In fact, the church has perpetrated this misinterpretation of Jesus’ words for so long, churchgoers, even when you point out their hermeneutical error, will still resist – and sometimes vehemently so – if anyone even suggests they share publicly the story of their giving.

If what Jesus was really suggesting is silence about whether you give or how much you give, then I would suggest that the only way to be consistent in scriptural-interpretation is to immediately stop any and all public prayer, too.

“What?” you ask.

Have you never read the next verses in the very same passage of Matthew 6? In 6:5, Jesus says, “And when you pray, do not be like the hypocrites for they love to pray in the synagogues and on street corners to be seen by others (again, italics mine) … but, when you pray, go into your closet and pray in secret.”

So, why has not the church developed a theology of secrecy when it comes to public prayer? I have worshipped in churches all across America – in Evangelical, Protestant and Roman Catholic churches. None of them follow this clear and unequivocal instruction from Jesus.

Now, my point in all of this is simply to say: To insist what Jesus was advocating in Matthew 6 is a new theology about the proper way either to give or to pray is to miss his point entirely. In both instances, Jesus was simply warning that your motive for giving or praying, or for anything else, is all that really matters to God.

There was a time in my life when, as a pastor, I would deliver a sermon but not always with the purest of motives. As important as the sermon topic may have been to me, the truth is I wanted just as much to be liked by my congregants and to amaze them with my sermon and its delivery. I would never have admitted this then, but that’s largely because I was unconscious of my deeper motivations for many of my own actions. On the day I became aware of them, however, I better understood why, on any given Sunday, all but one person could compliment my morning sermon but the one person who complained would bother me more. I would spend the rest of the Christian Sabbath, not resting but replaying that complaint in my head.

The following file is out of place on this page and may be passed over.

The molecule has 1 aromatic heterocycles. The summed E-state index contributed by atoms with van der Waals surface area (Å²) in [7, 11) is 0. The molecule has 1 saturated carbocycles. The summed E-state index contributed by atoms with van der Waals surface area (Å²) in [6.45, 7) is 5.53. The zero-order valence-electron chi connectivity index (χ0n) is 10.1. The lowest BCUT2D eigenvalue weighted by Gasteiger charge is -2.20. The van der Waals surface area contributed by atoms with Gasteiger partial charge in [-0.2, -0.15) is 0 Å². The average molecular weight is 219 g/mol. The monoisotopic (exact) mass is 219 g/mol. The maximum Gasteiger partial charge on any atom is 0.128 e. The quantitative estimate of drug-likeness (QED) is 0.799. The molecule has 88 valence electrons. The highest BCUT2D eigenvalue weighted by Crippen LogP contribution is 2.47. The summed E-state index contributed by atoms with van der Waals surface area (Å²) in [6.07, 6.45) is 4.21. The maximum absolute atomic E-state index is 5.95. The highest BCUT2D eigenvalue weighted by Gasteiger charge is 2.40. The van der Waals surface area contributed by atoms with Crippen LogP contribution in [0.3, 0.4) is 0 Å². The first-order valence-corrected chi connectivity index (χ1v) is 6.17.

You must understand, therefore, if you want to change the climate of giving in your church, you are first going to have to change your conversation about it. And that begins by changing your theology about giving, including the mistaken notion that God expects privacy regarding giving.

Talk about your giving, but not to draw attention to yourself. Do so instead to teach others how to give, to demonstrate your joy at having learned the art of giving yourself away. It is the secret to happiness. It is what Jesus called “the abundant life” (Jn. 10:10).

Transparency with regard to your giving will raise the level of giving in your church more than any other single thing. I know this. More importantly, it will free your people to talk about their own giving. Not to brag but build up the body of Christ. The most powerful and transformative annual and capital campaigns I’ve witnessed in churches over the last 20 years have been in those places where the secrecy surrounding giving gave way to the stories about giving as it was changing human lives.

In one of the best, little books on giving ever written, “Creating Congregations of Generous People,” author Michael Durall writes: “The higher the level of secrecy in your church, the lower the level of giving.”